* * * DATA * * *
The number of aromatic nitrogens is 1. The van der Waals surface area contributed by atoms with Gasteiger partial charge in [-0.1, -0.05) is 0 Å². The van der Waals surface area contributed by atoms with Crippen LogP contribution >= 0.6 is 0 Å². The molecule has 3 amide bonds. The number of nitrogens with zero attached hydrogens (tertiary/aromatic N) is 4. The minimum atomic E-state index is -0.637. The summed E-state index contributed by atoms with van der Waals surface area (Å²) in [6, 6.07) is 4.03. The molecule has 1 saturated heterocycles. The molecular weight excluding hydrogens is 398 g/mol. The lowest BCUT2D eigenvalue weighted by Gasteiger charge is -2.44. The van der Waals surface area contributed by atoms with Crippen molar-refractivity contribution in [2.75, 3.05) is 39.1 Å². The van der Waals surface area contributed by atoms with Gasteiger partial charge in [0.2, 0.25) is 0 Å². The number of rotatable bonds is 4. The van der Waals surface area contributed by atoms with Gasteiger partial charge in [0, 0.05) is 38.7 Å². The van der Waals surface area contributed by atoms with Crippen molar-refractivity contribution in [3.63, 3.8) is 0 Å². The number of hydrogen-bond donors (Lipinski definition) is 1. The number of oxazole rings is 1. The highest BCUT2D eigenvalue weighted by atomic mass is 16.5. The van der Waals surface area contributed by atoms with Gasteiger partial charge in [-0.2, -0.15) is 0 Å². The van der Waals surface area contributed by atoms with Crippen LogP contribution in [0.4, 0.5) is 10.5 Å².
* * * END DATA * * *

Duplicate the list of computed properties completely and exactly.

The number of aromatic nitrogens is 1. The van der Waals surface area contributed by atoms with Gasteiger partial charge in [-0.1, -0.05) is 0 Å². The van der Waals surface area contributed by atoms with Crippen LogP contribution >= 0.6 is 0 Å². The molecule has 3 amide bonds. The number of nitrogens with zero attached hydrogens (tertiary/aromatic N) is 4. The minimum atomic E-state index is -0.637. The summed E-state index contributed by atoms with van der Waals surface area (Å²) in [6, 6.07) is 4.03. The molecule has 1 saturated heterocycles. The molecular weight excluding hydrogens is 398 g/mol. The lowest BCUT2D eigenvalue weighted by Gasteiger charge is -2.44. The van der Waals surface area contributed by atoms with Crippen molar-refractivity contribution in [2.75, 3.05) is 39.1 Å². The van der Waals surface area contributed by atoms with Gasteiger partial charge in [0.2, 0.25) is 0 Å². The number of rotatable bonds is 4. The van der Waals surface area contributed by atoms with Gasteiger partial charge in [0, 0.05) is 38.7 Å². The van der Waals surface area contributed by atoms with Crippen molar-refractivity contribution in [3.63, 3.8) is 0 Å². The number of hydrogen-bond donors (Lipinski definition) is 1. The number of oxazole rings is 1. The highest BCUT2D eigenvalue weighted by atomic mass is 16.5. The van der Waals surface area contributed by atoms with Gasteiger partial charge in [-0.2, -0.15) is 0 Å². The van der Waals surface area contributed by atoms with Crippen LogP contribution in [0.4, 0.5) is 10.5 Å².